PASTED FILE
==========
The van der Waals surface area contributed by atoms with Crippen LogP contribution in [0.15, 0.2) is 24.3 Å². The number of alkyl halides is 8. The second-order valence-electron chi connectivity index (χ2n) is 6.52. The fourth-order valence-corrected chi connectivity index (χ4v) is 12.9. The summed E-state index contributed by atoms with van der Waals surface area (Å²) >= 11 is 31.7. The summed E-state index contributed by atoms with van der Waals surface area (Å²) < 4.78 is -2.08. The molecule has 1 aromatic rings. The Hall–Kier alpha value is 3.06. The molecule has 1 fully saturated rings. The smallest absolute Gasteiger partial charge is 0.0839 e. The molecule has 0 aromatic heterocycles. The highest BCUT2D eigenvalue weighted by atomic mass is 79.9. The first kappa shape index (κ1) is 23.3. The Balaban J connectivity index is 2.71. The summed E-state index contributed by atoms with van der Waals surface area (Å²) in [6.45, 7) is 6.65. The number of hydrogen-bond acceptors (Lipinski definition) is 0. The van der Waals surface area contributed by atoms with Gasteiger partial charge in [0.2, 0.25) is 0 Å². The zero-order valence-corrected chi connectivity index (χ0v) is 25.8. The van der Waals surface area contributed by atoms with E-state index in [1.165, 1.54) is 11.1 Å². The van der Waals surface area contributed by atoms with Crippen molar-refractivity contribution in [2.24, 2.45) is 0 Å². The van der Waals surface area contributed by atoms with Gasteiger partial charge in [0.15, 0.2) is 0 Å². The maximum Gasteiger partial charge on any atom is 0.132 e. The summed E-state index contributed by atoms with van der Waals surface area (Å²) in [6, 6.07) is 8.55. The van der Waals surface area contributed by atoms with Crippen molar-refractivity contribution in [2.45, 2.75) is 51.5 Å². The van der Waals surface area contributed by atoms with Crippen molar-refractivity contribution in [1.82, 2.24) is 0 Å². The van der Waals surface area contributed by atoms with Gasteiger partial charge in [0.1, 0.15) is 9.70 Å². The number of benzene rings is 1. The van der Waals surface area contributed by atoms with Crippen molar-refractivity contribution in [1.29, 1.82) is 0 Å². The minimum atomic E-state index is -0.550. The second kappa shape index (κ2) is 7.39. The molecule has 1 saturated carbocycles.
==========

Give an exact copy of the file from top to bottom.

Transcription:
The van der Waals surface area contributed by atoms with Crippen LogP contribution in [0.15, 0.2) is 24.3 Å². The number of alkyl halides is 8. The second-order valence-electron chi connectivity index (χ2n) is 6.52. The fourth-order valence-corrected chi connectivity index (χ4v) is 12.9. The summed E-state index contributed by atoms with van der Waals surface area (Å²) >= 11 is 31.7. The summed E-state index contributed by atoms with van der Waals surface area (Å²) < 4.78 is -2.08. The molecule has 1 aromatic rings. The Hall–Kier alpha value is 3.06. The molecule has 1 fully saturated rings. The smallest absolute Gasteiger partial charge is 0.0839 e. The molecule has 0 aromatic heterocycles. The highest BCUT2D eigenvalue weighted by atomic mass is 79.9. The first kappa shape index (κ1) is 23.3. The Balaban J connectivity index is 2.71. The summed E-state index contributed by atoms with van der Waals surface area (Å²) in [6.45, 7) is 6.65. The number of hydrogen-bond acceptors (Lipinski definition) is 0. The van der Waals surface area contributed by atoms with Gasteiger partial charge in [0.2, 0.25) is 0 Å². The zero-order valence-corrected chi connectivity index (χ0v) is 25.8. The van der Waals surface area contributed by atoms with E-state index in [1.165, 1.54) is 11.1 Å². The van der Waals surface area contributed by atoms with Crippen molar-refractivity contribution in [2.24, 2.45) is 0 Å². The van der Waals surface area contributed by atoms with Gasteiger partial charge in [0.15, 0.2) is 0 Å². The maximum Gasteiger partial charge on any atom is 0.132 e. The summed E-state index contributed by atoms with van der Waals surface area (Å²) in [6, 6.07) is 8.55. The van der Waals surface area contributed by atoms with Crippen molar-refractivity contribution in [2.45, 2.75) is 51.5 Å². The van der Waals surface area contributed by atoms with Crippen molar-refractivity contribution in [1.82, 2.24) is 0 Å². The van der Waals surface area contributed by atoms with Gasteiger partial charge in [0.1, 0.15) is 9.70 Å². The number of benzene rings is 1. The van der Waals surface area contributed by atoms with Crippen molar-refractivity contribution in [1.29, 1.82) is 0 Å². The minimum atomic E-state index is -0.550. The second kappa shape index (κ2) is 7.39. The molecule has 1 saturated carbocycles.